Hertel and Marino disagree on whether increased spending has helped or hurt the electoral process. Marino said higher spending helps him communicate with constituents because it allows him to send his personal phone number to each constituent frequently. Without the mailings, he said he may not have been able to resolve constituents’ problems needed.

But Hertel said the money corrupts politics.

“There is clear evidence of undue influence of money in politics,”Hertel said. “I don’t think people should have to raise this kind of money to run for office.

Ballenger said he doesn’t think that heavy spending raises constituent awareness of legislators.

“Are those TV ads really educating the public to a far greater extent than used to be the case?” Ballenger said. “Are you really getting a sense of where Joe Blow stands and differs from his opponent compared to the way it used to be 30, 40 or 50 years ago? I would say no.”

Rather than informing voters, campaign spending all comes down to winning more seats than the other party, Ballenger said. “Money is being spent because it’s all about control and power.”

Despite the large sums raised by lawmakers, funds often are raised from a small number of elite contributors. Nationwide, 68 percent of campaign funds raised in 2016 came from donations greater than $200 and several individuals donated well in excess of $100,000 to campaigns.

Eli Pales reports for Spartan Newsroom.

Female candidates outraised men

Capital News Service

LANSING — On average, female legislators in Michigan outraised their male counterparts in contributions to their own campaigns by more than $6,000 last year.

That’s despite the fact that women may face more fundraising challenges than men, said A’Shanti Gholar, the political director of Emerge America, a national group in Washington, D.C., that  encourages women to run for office.

“When a woman decides to run, she may have a harder time raising money,” Gohlar said. “And she is most likely going to have a deficit in fundraising.”

Despite the hurdles, Gholar said that she’s unsurprised that Michigan’s female lawmakers were able to outraise men if they had the right tools and met the right criteria as candidates.

Female state lawmakers on average raised around $58,000 in 2017 to finance their campaigns, according to a Spartan Newsroom analysis of campaign finance records. Male lawmakers collected roughly $52,000 on average.

The woman who raised the most money was Rep. Holly Hughes, R-Montague, who raised $308,877. That included $250,000 of her own money.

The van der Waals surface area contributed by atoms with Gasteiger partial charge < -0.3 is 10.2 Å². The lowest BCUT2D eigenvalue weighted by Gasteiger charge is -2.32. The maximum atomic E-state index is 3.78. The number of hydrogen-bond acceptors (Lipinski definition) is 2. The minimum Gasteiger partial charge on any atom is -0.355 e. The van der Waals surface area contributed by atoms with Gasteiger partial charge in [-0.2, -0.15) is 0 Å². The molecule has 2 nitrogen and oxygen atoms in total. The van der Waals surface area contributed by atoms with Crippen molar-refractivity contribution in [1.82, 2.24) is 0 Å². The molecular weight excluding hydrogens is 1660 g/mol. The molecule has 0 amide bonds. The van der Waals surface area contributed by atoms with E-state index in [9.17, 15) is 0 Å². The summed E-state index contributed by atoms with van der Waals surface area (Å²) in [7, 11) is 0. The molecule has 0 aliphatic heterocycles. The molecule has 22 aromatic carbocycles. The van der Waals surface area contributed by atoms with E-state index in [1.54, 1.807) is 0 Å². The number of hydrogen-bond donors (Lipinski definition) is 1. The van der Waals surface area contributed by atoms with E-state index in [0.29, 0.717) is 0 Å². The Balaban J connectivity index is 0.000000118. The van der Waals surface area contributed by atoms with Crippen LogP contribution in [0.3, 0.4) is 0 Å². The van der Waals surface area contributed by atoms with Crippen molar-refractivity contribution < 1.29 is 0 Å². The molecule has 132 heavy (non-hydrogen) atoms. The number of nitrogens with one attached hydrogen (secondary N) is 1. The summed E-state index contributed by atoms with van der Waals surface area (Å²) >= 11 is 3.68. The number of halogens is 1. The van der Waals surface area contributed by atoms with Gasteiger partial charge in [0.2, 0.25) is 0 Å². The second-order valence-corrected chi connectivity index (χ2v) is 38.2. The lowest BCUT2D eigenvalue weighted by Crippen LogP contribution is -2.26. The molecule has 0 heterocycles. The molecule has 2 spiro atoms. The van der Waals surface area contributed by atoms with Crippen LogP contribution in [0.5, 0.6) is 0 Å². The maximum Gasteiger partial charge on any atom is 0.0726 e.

Hughes didn’t respond to repeated requests for an interview.

Political experts say raising money is less of a problem for women than the challenge of getting more women to run.

“Research shows that women running for office are doing just as well as men,” said Jessica Kelly, the program and leadership director of Running Start, another Washington-based national organization that encourages and trains women to run for office. “They are just not running as often.”

A smaller percentage of  funding for women lawmakers comes from political action committees (PACs)  than the proportion for male lawmakers, according to the analysis.

The analysis examined the records of 37 female and 109 male lawmakers. It found that 56 percent of the money raised by men came from PACs. At the same time, about 49 percent raised by women came from PACs.

The difference may have more to do with seniority than gender, said Mark Grebner, an East Lansing political consultant.

“I think the biggest reason women don’t take as much PAC money right now is because right now there are no women who are in key leadership roles where they are controlling PAC fundraising, ” said Grebner, the founder of Practical Political Consulting.

Two female lawmakers in leadership roles are House Democratic Floor leader Christine Greig, D-Farmington Hills, who raised $55,304, and Sen. Tonya Schuitmaker, R-Lawton, president pro tempore of the Senate,who raised $50,626.

PAC contributions are to a large extent organized by people behind the scenes and not about backing candidates because they agree with them, Grebner said.

“PAC money, almost none of it, has anything to do with supporting a person just because they think he/she is doing a good job,” Grebner said. “People who control money, they are visibly moving money around and what you’re seeing is just the surface of it.”

Despite the differential in PAC contributions, women raise more total funds on average than men, according to the analysis. It may be because they have to work harder to get elected.

Rep. Kristy Pagan, D-Canton, said she faced challenges when running because voters typically see men as political candidates and not women. That made it harder to raise money.

Pagan said she had to campaign twice as hard as her male counterparts.

“I used every single moment I had wisely because I also had a full-time job,” she said. “I wanted to optimize bringing as many people as I could into the campaign using cutting-edge technology.”

Running for office presented challenges because voters didn’t see her as a “traditional” candidate, she said. She had to  make a compelling case to show them that she was serious.

Now, Pagan says she hopes to help get money out of politics and focus on more important things.

“I should be doing research on legislation or reading bills,” Pagan said. “But I also have to incorporate raising money for resources that I need just to stay in office.”  

Natalie Dymkowski writes for Spartan Newsroom.